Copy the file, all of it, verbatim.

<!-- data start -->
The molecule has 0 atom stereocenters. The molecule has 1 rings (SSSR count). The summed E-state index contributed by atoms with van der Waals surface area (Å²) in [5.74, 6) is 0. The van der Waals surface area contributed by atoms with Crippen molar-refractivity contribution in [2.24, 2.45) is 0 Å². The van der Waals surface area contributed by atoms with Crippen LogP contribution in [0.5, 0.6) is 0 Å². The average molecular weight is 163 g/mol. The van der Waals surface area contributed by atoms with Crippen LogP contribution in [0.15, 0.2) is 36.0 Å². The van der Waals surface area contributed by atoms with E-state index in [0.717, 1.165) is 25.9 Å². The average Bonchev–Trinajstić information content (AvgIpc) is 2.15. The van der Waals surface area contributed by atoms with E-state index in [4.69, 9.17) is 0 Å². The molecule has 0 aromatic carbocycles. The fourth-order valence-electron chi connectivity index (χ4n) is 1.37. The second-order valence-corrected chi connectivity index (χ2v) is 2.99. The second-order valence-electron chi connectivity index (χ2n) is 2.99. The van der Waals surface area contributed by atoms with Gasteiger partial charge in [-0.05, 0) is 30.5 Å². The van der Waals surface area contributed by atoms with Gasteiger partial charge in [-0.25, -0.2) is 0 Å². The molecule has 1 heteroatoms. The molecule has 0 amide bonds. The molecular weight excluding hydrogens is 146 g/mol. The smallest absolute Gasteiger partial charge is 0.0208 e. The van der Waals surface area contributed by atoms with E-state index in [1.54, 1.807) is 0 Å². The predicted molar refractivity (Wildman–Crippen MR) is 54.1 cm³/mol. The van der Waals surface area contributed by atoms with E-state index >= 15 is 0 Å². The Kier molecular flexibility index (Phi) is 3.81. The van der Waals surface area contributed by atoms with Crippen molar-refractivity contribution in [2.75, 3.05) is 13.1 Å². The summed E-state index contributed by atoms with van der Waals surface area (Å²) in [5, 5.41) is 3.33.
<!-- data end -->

The molecule has 0 atom stereocenters. The molecule has 1 rings (SSSR count). The summed E-state index contributed by atoms with van der Waals surface area (Å²) in [5.74, 6) is 0. The van der Waals surface area contributed by atoms with Crippen molar-refractivity contribution in [2.24, 2.45) is 0 Å². The van der Waals surface area contributed by atoms with Crippen LogP contribution in [0.5, 0.6) is 0 Å². The average molecular weight is 163 g/mol. The van der Waals surface area contributed by atoms with Crippen LogP contribution in [0.15, 0.2) is 36.0 Å². The van der Waals surface area contributed by atoms with E-state index in [0.717, 1.165) is 25.9 Å². The average Bonchev–Trinajstić information content (AvgIpc) is 2.15. The van der Waals surface area contributed by atoms with E-state index in [4.69, 9.17) is 0 Å². The molecule has 0 aromatic carbocycles. The fourth-order valence-electron chi connectivity index (χ4n) is 1.37. The second-order valence-corrected chi connectivity index (χ2v) is 2.99. The second-order valence-electron chi connectivity index (χ2n) is 2.99. The van der Waals surface area contributed by atoms with Gasteiger partial charge in [-0.05, 0) is 30.5 Å². The van der Waals surface area contributed by atoms with Gasteiger partial charge in [-0.25, -0.2) is 0 Å². The molecule has 1 heteroatoms. The molecule has 0 amide bonds. The molecular weight excluding hydrogens is 146 g/mol. The smallest absolute Gasteiger partial charge is 0.0208 e. The van der Waals surface area contributed by atoms with E-state index in [1.54, 1.807) is 0 Å². The predicted molar refractivity (Wildman–Crippen MR) is 54.1 cm³/mol. The van der Waals surface area contributed by atoms with E-state index >= 15 is 0 Å². The Kier molecular flexibility index (Phi) is 3.81. The van der Waals surface area contributed by atoms with Crippen molar-refractivity contribution in [2.75, 3.05) is 13.1 Å². The summed E-state index contributed by atoms with van der Waals surface area (Å²) in [5, 5.41) is 3.33.